Reshaping the city through agrarian protest: public space, rural actors, and the cultural implications of international trade agreements

Lay Summary 

The expansive growth of urban areas in the last century means that cities are increasingly sites of political, economic, and social power. Decisions made in capital cities and urban financial centres reverberate far beyond municipal boundaries and have implications for rural and remote areas. Yet, the process through which rural needs are integrated into urban-based decision making, and in particular the ways through which such decisions are resisted, is not well understood.


This project examines rural-urban public space activism in Canada and France, and interrogates the capacity of rural actors to claim a 'right to the city'. It builds on the premise that public space is a key site for the enactment of citizenship rights and considers how farmers deliberately disrupt rural/urban divides by occupying city-centre public spaces with tractors, farm animals, and by dumping produce to protest the Canada-Europe trade agreement (CETA), the Trans-Pacific Partnership (TPP), and other international free-trade accords. Through semi-structured interviews and sensory ethnography techniques, this work will seek commonalities and differences between Canadian and French case studies. It will draw on three specific instances of urban agrarian protest: dairy farmer protests in Rennes (France) in 2015 and in Ottawa (Canada) in 2016; and viticultural protests in Montpellier (France) in 2018. The research will take a 'follow the thing' approach and trace how agrarian protest links urban public spaces in Ottawa (Canada) to rural regions in Quebec and Ontario, and in Montpellier and Rennes (France) to their surrounding countryside.


This work has the following aims:


i) consider how farmers use urban public space to defend rural interests, with attention to the materiality of urban agrarian protests and the sensory and social effect of bringing farm machinery and farm animals into the city;


ii) analyze the role of farmers as transnational political actors, and critically reflect on the complex local-global links formed through organized resistance to international trade accord;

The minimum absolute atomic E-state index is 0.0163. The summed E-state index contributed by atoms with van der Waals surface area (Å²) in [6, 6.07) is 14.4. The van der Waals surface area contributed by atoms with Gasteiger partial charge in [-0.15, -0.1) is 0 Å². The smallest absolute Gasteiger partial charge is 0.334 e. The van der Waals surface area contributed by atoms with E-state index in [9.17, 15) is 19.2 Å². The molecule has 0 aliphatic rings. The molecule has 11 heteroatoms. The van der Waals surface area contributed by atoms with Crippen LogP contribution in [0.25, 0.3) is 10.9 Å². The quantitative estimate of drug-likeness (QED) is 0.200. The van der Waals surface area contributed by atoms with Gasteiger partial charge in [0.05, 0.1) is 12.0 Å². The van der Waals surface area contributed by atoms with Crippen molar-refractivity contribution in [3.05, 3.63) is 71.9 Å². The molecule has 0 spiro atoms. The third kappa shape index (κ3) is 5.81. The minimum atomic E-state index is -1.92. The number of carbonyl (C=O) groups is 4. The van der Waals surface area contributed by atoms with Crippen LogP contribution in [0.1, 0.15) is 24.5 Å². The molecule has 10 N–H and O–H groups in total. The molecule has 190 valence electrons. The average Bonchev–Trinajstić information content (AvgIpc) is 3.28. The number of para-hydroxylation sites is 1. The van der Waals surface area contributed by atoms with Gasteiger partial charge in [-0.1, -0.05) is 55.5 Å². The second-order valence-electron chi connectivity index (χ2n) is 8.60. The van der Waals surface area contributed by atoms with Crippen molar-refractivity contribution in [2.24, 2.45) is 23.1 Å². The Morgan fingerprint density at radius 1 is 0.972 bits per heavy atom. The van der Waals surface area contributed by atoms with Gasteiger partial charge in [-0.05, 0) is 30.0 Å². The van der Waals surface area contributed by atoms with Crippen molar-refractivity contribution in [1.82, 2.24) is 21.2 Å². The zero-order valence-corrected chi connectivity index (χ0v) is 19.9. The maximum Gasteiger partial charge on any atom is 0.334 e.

iii) destabilize the often urban-focused analysis of public space by examining how varied identities are imprinted on such sites, and question whether urban agrarian protests result in greater civic participation by rural actors;


iv) critically reflect on the interactions between farmers, city residents, state actors, and agrarian unions during urban protests, and examine the economic and political outcomes of these events.


The project will lead to peer-reviewed publications in English and French; the recruitment of 2 Masters students who will develop their own research topics in relation to the wider project; presentations and special sessions at conferences in Canada and internationally; the training of students in knowledge mobilization techniques; a workshop on urban-rural links in Year 5; and the dissemination of findings to inform public debates on the urban-rural interlinking and cultural implications of international free-trade agreements.


This project will make several contributions to knowledge. First, the study will analyze the interplay between public space, economic restructuring, and theorizations of an urban-rural boundary and challenge established notions of public space as a largely urban issue. Second, this work will critically reflect on the meaning of 'city' in the 'right to the city' literature, and put to question how and by whom the city is produced, occupied, and embodied. Finally, through a comparative research agenda, this work will examine how the urban engagement of farmers in France and in Canada is constructed in response to global economic directives, and reflect on the meeting of local and global in farming protests.


Adapted from

Social Sciences And Humanities Research Council
Newfoundland and Labrador
Urban Agriculture
International Trade
Start date 
1 Jan 2019
End date 
31 Dec 2024